- Nick Cave and Warren Ellis »
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As long-term working partnerships go, Nick Cave and Warren Ellis have had a particularly fruitful one – 15 years is a long time to go on making music as frequently brilliant as the material that emerges from their prolific studio. More impressively, their output is showing no outward indication of the ravages of time. There’s certainly nary a sign of middle aged brewers’ droop from Messrs. Cave and Ellis on the particularly filthy latest record from the Bad Seeds (“Mr. Sandman the inseminator/He opens her up like a love letter and enters her dreams”, anyone?), not to mention Grinderman’s furious thrusts at anything moving within eyeshot.
Still, they’ve not aged entirely disgracefully. White Lunar gathers a cross-section of their scores for film and theatre, bringing the grace and restraint Ellis has made his hallmark with Dirty Three together with Cave’s sublime ear for the darker and more maudlin aspects of humanity. With the benefit of hindsight, it’s unsurprising that the pair’s soundtracks to modern-day westerns The Proposition and The Assassination of Jesse James by the Coward Robert Ford - gathered together on the first disc - are perfectly-pitched. From the earliest days of his solo career Cave displayed an almost pathological fascination with the evangelical fervour of the Bible belt – The Firstborn Is Dead frequently touched on the seedier underbelly of its God-fearin’ sheen of innocence, and his first novel And The Ass Saw The Angel was a convincing and oddly touching slice of Southern gothic.
That having been said, it’s striking how fully-realised and gut-wrenchingly powerful the score to Jesse James remains when listened to outside of the film’s context. Opener ‘Song For Jesse’ is a glorious piece of chiming minimalism that seems to last far longer than its two-and-a-half-minute runtime would suggest, its swift arpeggios immediately conjuring up the film’s nocturnal opening sequence. ‘What Must Be Done’ finds Ellis’ violin in uncharacteristically smooth and soothing form over Cave’s broken chords, and the melancholy dynamics of ‘Song For Bob’ echo the eponymous protagonist’s meteoric rise to fame and swift, graceless fall.
By way of contrast, The Proposition’s dynamics are far closer to Ellis’ day job. His trademark, roughly scrawled violin calligraphy is etched indelibly across its surface, lending ‘The Proposition No. 1’ and ‘Martha’s Dream’ an exquisite darkness and tension only resolved during the latter’s hypnotic outro, where from nowhere the instantly recognisable strains of the Dirty Three’s ‘Some Summers They Drop Like Flies’ suddenly fill the air. In keeping with the film’s more feral nature, The Proposition’s soundtrack is possessed of a barely restrained air of violence, lent sudden credence during the squalling feedback of ‘The Rider No. 2’.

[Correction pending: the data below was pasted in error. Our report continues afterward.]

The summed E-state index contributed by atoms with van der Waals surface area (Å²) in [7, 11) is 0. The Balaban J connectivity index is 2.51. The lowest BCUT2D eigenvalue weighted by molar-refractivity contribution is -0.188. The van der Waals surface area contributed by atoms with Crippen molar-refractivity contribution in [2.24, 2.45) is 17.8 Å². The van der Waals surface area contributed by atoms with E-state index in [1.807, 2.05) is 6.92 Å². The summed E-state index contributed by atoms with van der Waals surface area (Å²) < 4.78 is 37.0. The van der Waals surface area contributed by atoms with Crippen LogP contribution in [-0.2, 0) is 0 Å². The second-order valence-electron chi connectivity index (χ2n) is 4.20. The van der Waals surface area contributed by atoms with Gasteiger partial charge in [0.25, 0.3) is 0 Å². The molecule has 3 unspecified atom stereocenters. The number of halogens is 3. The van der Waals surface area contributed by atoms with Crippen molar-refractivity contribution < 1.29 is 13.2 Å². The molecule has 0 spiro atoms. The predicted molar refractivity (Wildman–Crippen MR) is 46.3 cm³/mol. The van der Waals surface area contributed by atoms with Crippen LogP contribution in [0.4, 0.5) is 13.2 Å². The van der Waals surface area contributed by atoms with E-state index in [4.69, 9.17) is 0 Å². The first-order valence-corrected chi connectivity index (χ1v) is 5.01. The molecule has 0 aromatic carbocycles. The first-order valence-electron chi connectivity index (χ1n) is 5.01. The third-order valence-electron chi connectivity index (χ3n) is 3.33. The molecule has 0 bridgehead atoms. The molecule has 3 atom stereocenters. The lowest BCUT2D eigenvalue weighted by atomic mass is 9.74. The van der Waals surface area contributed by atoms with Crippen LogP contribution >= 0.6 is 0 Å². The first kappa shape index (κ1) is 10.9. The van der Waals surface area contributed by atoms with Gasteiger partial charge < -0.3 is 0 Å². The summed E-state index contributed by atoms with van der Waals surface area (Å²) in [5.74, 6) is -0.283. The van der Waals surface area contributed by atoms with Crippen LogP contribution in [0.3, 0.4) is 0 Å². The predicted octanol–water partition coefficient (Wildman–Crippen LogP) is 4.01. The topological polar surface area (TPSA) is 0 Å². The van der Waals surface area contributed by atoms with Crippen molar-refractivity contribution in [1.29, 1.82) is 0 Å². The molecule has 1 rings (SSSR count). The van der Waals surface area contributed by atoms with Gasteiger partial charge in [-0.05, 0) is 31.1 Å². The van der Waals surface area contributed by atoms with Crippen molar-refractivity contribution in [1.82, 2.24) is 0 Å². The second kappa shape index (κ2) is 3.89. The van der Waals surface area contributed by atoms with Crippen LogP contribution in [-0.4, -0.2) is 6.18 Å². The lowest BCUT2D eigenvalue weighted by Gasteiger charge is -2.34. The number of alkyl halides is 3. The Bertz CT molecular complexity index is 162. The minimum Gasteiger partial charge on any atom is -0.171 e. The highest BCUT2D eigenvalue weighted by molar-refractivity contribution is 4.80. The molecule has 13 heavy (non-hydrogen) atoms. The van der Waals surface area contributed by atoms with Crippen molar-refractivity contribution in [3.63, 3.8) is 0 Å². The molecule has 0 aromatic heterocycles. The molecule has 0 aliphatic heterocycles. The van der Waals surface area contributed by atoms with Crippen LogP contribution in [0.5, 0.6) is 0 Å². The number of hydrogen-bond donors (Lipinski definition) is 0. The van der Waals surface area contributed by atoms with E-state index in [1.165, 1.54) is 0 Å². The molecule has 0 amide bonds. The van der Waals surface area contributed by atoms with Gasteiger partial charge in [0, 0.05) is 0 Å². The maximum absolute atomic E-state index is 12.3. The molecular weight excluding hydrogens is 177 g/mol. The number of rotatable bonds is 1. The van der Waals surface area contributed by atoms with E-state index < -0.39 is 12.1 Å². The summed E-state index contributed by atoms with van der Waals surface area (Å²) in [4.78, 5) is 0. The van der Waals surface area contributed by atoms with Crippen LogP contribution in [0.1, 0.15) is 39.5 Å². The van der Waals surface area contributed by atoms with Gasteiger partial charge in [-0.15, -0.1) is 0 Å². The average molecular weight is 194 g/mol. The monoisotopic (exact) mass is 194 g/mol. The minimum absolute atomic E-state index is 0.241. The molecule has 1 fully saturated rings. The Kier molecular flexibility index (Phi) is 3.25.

If the first disc elicits a more obvious emotional response, White Lunar’s second half is more obtuse, drenched in a fine white mist and audibly more difficult to interpret in the absence of a visual counterpart. Despite its more otherworldly abstractions, it succeeds as no less rewarding than the first, yielding its riches in a slower but equally fulfilling way. Their soundtrack to The Girls of Phnom Penh is appropriately sombre in tone for a documentary about the Cambodian sex trade, but the different setting has allowed the duo to explore less dusty surrounds. Less Wild West than Far East, ‘Srey Leak’ and ‘Rom’ are thick and humid, touched with subtly differing melodic modalities that creep from their claustrophobic surrounds.
The second disc ultimately feels more like a soundtrack collection than the first, which stands up remarkably well to entirely independent listening. Nonetheless, the sketches that make up the soundtrack to The English Surgeon recall Dirty Three’s last album Cinder in their economy of form, and the four pieces taken from the duo’s doubtlessly massive archive make yet more explicit the connecting themes that link Ellis’ piercing instrumental history with Cave’s ear for the darker side of human nature. In the hands of many other artists, White Lunar would be a career-high achievement. It’s testament to Cave and Ellis’ ongoing relevance that it can be released with relatively minimal fanfare – presumably with the knowledge that it’s merely the tip of a mighty, mighty iceberg.